Creating a relapse prevention plan that is specific to each patient is crucial to ensuring the plan’s effectiveness and the long-term success of the individual. There are three important factors to consider.
Assess History with Drugs and Alcohol
It is easier to gauge the likelihood of a patient’s relapse once their history with substances is understood. It can also reveal what methods have been effective or ineffective for patients who have been in and out of recovery.
Determine Relapse Signs
Uncovering the triggers of addiction, including habits or environments, helps to prevent relapse. Specific triggers are often revealed in therapy, such as certain feelings, senses, or memories that may cause relapse.
Establish the Actions to Take to Avoid Using
Figuring out what to do during intense cravings is critical for relapse prevention. It can be something as simple as working out, engaging in a creative activity, or talking with a support group. The specific action is often highly individualized. Committing to the alternative action can take time, but it is worth it in the end.
Important Components in Relapse Prevention
Here are some of the important components of relapse prevention:
- Triggers: Triggers are specific words, senses, environments, etc. that a client mentally links to drug use. Triggers can essentially be anything and are not always as obvious. Therapy helps uncover and identify triggers to give someone a fighting chance at avoiding a relapse.
- Cravings: Cravings are inevitable but being able to address cravings and what to do when experiencing them is vital for long-term success. Cravings can persist for years after the last drug use.
- Damage Control: Should a relapse occur, there is a chance that several poor decisions have been made. While under the effects of drugs or alcohol, a client may lash out at family or friends, spend money irresponsibly, ruin professional relationships, and commit other forms of self-sabotage. Damage control exists to minimize the emotional, physical, and financial aspects of drug use.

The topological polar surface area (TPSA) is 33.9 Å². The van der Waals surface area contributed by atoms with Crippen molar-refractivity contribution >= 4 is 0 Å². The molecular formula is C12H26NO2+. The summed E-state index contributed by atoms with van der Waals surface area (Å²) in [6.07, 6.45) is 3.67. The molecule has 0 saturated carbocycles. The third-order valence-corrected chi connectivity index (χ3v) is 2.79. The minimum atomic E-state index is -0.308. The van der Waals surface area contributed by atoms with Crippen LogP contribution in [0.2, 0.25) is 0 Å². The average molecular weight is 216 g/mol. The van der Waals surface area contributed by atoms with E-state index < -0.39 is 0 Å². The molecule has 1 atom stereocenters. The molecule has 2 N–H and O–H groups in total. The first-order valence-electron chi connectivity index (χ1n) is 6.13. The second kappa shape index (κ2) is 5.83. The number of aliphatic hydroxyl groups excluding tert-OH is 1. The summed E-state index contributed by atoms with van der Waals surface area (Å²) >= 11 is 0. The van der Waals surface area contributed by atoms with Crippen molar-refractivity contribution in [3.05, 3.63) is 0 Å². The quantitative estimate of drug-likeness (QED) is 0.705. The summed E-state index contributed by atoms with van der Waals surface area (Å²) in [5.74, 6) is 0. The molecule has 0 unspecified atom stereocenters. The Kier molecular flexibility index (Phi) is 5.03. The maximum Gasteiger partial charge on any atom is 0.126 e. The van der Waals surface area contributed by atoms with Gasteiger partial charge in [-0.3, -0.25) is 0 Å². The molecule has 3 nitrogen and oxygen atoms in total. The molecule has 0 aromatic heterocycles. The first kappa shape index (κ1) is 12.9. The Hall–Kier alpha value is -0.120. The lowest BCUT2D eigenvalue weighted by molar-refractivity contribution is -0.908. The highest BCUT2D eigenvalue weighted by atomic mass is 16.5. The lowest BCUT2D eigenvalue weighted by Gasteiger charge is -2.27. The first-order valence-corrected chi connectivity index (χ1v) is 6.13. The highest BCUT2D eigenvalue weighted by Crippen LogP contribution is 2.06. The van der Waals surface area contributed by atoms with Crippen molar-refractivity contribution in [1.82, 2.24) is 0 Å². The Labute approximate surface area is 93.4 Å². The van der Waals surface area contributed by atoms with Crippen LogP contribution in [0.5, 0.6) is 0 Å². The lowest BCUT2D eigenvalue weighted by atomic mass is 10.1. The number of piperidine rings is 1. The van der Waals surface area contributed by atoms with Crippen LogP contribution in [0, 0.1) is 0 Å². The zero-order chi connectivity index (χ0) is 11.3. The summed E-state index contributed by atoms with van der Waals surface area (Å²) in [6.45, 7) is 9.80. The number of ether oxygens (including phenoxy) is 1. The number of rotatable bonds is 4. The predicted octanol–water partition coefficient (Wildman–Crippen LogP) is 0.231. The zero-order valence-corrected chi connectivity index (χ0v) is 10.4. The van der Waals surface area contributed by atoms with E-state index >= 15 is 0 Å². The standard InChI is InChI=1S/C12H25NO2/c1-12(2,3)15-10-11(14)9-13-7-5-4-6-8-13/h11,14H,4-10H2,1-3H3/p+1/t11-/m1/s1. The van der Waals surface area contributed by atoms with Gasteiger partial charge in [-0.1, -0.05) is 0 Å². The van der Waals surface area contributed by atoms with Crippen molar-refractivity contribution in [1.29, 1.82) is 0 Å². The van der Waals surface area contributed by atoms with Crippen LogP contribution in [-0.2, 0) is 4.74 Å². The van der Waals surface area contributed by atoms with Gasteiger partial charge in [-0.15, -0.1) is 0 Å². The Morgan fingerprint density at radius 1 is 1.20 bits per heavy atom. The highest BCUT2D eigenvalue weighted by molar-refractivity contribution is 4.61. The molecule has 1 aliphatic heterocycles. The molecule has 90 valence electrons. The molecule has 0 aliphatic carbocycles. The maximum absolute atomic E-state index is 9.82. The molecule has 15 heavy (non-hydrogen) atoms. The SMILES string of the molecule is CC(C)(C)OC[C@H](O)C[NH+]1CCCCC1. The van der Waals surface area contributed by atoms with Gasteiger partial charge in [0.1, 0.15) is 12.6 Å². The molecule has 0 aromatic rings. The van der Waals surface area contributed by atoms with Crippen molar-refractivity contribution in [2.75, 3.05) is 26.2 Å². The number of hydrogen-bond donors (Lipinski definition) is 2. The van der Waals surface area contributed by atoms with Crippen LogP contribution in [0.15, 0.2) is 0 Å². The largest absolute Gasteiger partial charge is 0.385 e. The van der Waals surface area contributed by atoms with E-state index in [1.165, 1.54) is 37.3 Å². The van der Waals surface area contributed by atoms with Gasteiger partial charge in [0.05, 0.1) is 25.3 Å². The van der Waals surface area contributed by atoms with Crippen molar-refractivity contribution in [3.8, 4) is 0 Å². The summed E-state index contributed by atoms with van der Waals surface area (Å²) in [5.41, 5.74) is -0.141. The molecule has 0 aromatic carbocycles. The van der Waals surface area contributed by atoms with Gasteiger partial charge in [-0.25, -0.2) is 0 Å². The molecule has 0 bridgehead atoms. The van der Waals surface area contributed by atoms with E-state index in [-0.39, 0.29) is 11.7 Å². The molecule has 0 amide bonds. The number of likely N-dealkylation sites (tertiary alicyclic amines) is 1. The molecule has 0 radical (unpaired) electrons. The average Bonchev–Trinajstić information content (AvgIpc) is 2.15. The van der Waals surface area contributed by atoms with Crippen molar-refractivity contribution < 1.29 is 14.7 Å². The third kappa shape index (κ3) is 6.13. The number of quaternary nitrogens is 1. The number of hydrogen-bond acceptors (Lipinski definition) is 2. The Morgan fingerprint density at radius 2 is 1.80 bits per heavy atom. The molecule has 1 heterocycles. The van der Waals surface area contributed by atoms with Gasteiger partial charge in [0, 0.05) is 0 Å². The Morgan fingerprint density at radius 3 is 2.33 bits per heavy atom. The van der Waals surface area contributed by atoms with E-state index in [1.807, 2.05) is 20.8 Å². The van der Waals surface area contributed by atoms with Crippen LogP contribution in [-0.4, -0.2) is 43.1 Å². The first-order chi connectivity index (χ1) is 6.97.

- Recovery Programs: Recovery programs serve to detox and medically monitor someone going through active drug use and withdrawal. Several health complications can arise from sustained or sudden drug use, and a hospital setting is designed to deal with these effects.
- Healthy Coping Mechanisms: Coping mechanisms are crucial to the quality of life for anyone, not just someone in recovery. Health coping mechanisms teach a client how to process and act on their emotions positively. Positive coping techniques can reduce the time and intensity of stressful situations.
Relapse Prevention Models
Gorski-Cenaps Relapse Prevention Model
The Gorski-Cenaps model, named after Terence T. Gorski, focuses on healing all aspects of the body, mind, and spirit. In this way, it adopts a system-like view of addiction in which active drug use is only one component of the overall illness. Special attention is made towards the stages of relapse and how to recognize them.5
Marlatt's Model of Relapse Prevention
The Marlatt Model of RP, named after G. Alan Marlatt, hones healthy coping mechanisms, triggers, and life outlook. Marlatt’s model establishes the aforementioned factors and then works to build a client’s resiliency by changing their overall behavior.6
Relapsing is possible at any stage, but so is recovery. Get the help you need to better your chance of committing to sober living.